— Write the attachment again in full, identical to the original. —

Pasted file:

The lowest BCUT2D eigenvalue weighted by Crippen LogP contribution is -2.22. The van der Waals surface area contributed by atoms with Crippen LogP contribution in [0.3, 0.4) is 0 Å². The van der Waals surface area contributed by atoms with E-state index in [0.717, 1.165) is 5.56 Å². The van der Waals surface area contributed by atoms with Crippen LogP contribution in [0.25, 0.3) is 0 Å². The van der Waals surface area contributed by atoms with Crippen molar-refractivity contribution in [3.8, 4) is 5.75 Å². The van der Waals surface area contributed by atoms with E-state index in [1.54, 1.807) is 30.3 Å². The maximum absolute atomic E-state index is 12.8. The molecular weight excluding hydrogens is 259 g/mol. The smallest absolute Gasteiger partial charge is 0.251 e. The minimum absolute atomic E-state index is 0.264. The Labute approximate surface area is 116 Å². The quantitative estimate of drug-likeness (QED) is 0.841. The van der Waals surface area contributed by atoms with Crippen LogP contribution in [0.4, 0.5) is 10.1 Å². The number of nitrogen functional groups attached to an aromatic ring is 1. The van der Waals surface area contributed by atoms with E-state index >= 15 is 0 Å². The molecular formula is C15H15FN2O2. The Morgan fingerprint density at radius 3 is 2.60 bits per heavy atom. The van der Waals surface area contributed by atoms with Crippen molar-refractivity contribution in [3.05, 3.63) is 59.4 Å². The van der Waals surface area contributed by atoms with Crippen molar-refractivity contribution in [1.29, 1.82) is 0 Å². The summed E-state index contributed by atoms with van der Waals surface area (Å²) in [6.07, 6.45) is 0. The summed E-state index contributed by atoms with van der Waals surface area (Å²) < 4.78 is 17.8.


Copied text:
The lowest BCUT2D eigenvalue weighted by Crippen LogP contribution is -2.22. The van der Waals surface area contributed by atoms with Crippen LogP contribution in [0.3, 0.4) is 0 Å². The van der Waals surface area contributed by atoms with E-state index in [0.717, 1.165) is 5.56 Å². The van der Waals surface area contributed by atoms with Crippen LogP contribution in [0.25, 0.3) is 0 Å². The van der Waals surface area contributed by atoms with Crippen molar-refractivity contribution in [3.8, 4) is 5.75 Å². The van der Waals surface area contributed by atoms with E-state index in [1.54, 1.807) is 30.3 Å². The maximum absolute atomic E-state index is 12.8. The molecular weight excluding hydrogens is 259 g/mol. The smallest absolute Gasteiger partial charge is 0.251 e. The minimum absolute atomic E-state index is 0.264. The Labute approximate surface area is 116 Å². The quantitative estimate of drug-likeness (QED) is 0.841. The van der Waals surface area contributed by atoms with Crippen LogP contribution in [0.4, 0.5) is 10.1 Å². The number of nitrogen functional groups attached to an aromatic ring is 1. The van der Waals surface area contributed by atoms with E-state index >= 15 is 0 Å². The molecular formula is C15H15FN2O2. The Morgan fingerprint density at radius 3 is 2.60 bits per heavy atom. The van der Waals surface area contributed by atoms with Crippen molar-refractivity contribution in [3.05, 3.63) is 59.4 Å². The van der Waals surface area contributed by atoms with Crippen molar-refractivity contribution in [1.29, 1.82) is 0 Å². The summed E-state index contributed by atoms with van der Waals surface area (Å²) in [6.07, 6.45) is 0. The summed E-state index contributed by atoms with van der Waals surface area (Å²) < 4.78 is 17.8.